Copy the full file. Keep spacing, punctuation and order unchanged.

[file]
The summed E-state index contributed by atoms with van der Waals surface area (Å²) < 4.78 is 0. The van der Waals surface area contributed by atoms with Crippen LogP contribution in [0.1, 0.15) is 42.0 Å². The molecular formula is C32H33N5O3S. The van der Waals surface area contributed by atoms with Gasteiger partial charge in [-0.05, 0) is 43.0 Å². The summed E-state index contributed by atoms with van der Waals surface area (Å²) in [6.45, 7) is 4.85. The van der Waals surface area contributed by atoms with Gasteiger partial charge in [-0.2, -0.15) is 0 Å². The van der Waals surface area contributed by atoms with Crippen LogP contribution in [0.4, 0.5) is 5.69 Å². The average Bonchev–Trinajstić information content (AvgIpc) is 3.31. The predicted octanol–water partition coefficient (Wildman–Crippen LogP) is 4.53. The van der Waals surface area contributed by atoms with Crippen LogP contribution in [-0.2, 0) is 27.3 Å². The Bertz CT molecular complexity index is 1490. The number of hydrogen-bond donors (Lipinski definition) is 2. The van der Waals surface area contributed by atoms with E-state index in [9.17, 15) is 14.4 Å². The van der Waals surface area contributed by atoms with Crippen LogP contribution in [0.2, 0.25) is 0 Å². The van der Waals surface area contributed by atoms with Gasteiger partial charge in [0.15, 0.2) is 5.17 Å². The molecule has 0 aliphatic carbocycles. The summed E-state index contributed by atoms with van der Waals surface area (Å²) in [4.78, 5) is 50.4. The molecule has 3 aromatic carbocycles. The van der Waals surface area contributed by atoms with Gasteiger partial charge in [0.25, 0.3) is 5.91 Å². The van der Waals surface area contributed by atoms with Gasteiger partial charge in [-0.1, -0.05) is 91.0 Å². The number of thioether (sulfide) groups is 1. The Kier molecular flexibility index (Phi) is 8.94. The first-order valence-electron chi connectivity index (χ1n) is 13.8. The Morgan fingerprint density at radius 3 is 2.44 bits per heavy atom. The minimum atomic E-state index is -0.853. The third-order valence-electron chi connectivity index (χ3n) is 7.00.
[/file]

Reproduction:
The summed E-state index contributed by atoms with van der Waals surface area (Å²) < 4.78 is 0. The van der Waals surface area contributed by atoms with Crippen LogP contribution in [0.1, 0.15) is 42.0 Å². The molecular formula is C32H33N5O3S. The van der Waals surface area contributed by atoms with Gasteiger partial charge in [-0.05, 0) is 43.0 Å². The summed E-state index contributed by atoms with van der Waals surface area (Å²) in [6.45, 7) is 4.85. The van der Waals surface area contributed by atoms with Gasteiger partial charge in [-0.2, -0.15) is 0 Å². The van der Waals surface area contributed by atoms with Crippen LogP contribution in [0.4, 0.5) is 5.69 Å². The average Bonchev–Trinajstić information content (AvgIpc) is 3.31. The predicted octanol–water partition coefficient (Wildman–Crippen LogP) is 4.53. The van der Waals surface area contributed by atoms with Crippen LogP contribution in [-0.2, 0) is 27.3 Å². The Bertz CT molecular complexity index is 1490. The number of hydrogen-bond donors (Lipinski definition) is 2. The van der Waals surface area contributed by atoms with E-state index in [9.17, 15) is 14.4 Å². The van der Waals surface area contributed by atoms with Crippen LogP contribution in [0.2, 0.25) is 0 Å². The van der Waals surface area contributed by atoms with Gasteiger partial charge in [0.15, 0.2) is 5.17 Å². The molecule has 0 aliphatic carbocycles. The summed E-state index contributed by atoms with van der Waals surface area (Å²) in [4.78, 5) is 50.4. The molecule has 3 aromatic carbocycles. The van der Waals surface area contributed by atoms with Gasteiger partial charge in [0.25, 0.3) is 5.91 Å². The van der Waals surface area contributed by atoms with Gasteiger partial charge in [-0.1, -0.05) is 91.0 Å². The number of thioether (sulfide) groups is 1. The Kier molecular flexibility index (Phi) is 8.94. The first-order valence-electron chi connectivity index (χ1n) is 13.8. The Morgan fingerprint density at radius 3 is 2.44 bits per heavy atom. The minimum atomic E-state index is -0.853. The third-order valence-electron chi connectivity index (χ3n) is 7.00.